There are several methods for in vitro spheroid formation, including centrifugation, low attachment plates, hanging drops and structured microwells (Bartosh et al., 2010; Egger et al., 2018; Lavrentieva et al., 2020). Each method has advantages and disadvantages and is usually chosen according the subsequent application or experimental set-up. With the help of hypoxia reporter cells we for the first time directly detected the onset of hypoxia in spheroids of different diameters and compared the influence on different spheroid fabrication platforms. Two fabrication platforms with different features were directly compared: (1) ultra low attachment microplates, were cells accumulate on the bottom of the wells and oxygen is mostly available through diffusion throughout the medium overlay, and (2) hanging drop in Terasaki plates, where the spheroid accumulates in the drop and the cells are almost directly exposed to the surrounded oxygen-rich atmosphere. Additionally, we applied the hypoxia reporter cells on microstructured wells for large scale spheroid formation and could demonstrate unequal hypoxia reporter protein expression if higher cell numbers were used. In the first part of our study we manufactured spheroids of 1 × 104, 3 × 104, 7.5 × 104, 15 × 104, and 30 × 104 hAD-MSCs in spheroid microplates and via hanging drops in Terasaki plates. For large cell numbers (>7.5 × 104 cells per spheroid) strong hypoxia reporter protein expression could be monitored. Interestingly, for 3 × 104 cells per spheroid fluorescent hypoxia signal was present when 3D aggregates were formed in ultra low attachment plates, but no microscopically visible fluorescence was detected for spheroids created via hanging drop method. One possible explanation could be the difference in culture medium volumes used in both methods. A maximal possible medium drop volume for hanging drop method was 30 μl (to avoid the fall of the drop), compared to 150 μl media used for ultra low attachment plates. Additionally, to the larger gas-liquid interface in hanging drops, small drop volume seems to allow a better oxygen supply by decreased oxygen diffusion distances. Disadvantageously, small media volumes can lead to the fast drop of nutrients, so ultra low attachment plates, which facilitate spheroid formation in higher medium volumes, are widely used in scientific community. However, application of hypoxia reporter MSCs demonstrated that in the ultra low attachment plates oxygen transport limitation through cell culture media can cause an earlier onset of hypoxia if compared to hanging drops. These findings were also supported by further flow cytometric analysis.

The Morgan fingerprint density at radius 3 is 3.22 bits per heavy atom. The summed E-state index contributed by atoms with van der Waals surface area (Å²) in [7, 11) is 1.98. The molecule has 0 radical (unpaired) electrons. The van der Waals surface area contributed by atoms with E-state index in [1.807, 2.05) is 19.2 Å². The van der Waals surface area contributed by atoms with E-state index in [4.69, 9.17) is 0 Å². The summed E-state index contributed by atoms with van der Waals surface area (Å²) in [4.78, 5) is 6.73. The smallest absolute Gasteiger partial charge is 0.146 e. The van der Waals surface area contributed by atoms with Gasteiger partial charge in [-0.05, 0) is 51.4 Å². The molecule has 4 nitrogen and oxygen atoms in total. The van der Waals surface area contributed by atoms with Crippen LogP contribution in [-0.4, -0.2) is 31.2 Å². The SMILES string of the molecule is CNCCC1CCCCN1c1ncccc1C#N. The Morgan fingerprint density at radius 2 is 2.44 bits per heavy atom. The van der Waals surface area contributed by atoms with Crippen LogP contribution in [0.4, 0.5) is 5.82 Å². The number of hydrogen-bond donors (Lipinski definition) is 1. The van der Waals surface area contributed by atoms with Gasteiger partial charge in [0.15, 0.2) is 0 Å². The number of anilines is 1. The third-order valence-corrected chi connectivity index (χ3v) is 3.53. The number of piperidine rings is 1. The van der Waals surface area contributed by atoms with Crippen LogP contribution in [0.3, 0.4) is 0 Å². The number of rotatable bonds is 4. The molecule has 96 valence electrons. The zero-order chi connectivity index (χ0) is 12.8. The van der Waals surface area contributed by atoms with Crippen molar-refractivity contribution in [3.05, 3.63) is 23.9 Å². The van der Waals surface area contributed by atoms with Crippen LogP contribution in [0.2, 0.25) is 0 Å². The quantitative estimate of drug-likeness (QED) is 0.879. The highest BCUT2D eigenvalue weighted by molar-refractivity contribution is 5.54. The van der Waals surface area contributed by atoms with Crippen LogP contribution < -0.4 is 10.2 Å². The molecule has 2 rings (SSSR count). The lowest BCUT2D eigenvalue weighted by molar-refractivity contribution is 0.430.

The spheroids of each fabrication method were dissociated by proteases and fluorescent reporter protein expression was quantified by flow cytometric analysis. We were able to spot a significant increase in fluorescent signal output when ultra low attachment microplates were used. The strongest difference was detected for spheroids of the size of 3 × 104 and 7.5 × 104 cells. Unexpectedly the mean fluorescence of spheroids of 15 × 104 and 30 × 104 cells decreases in ultra low attachment microplates. As shown in Figure 1A the spheroid of 30 × 104 cells has loose edges. When watched in the respective formation video (Supplementary Video 1), the spheroid fist forms and then cells start to dissociate. This indicates that cells of the two largest spheroids (15 × 104 and 30 × 104) possibly die due to strong oxygen deprivation, which in turn could explain the decrease in fluorescence.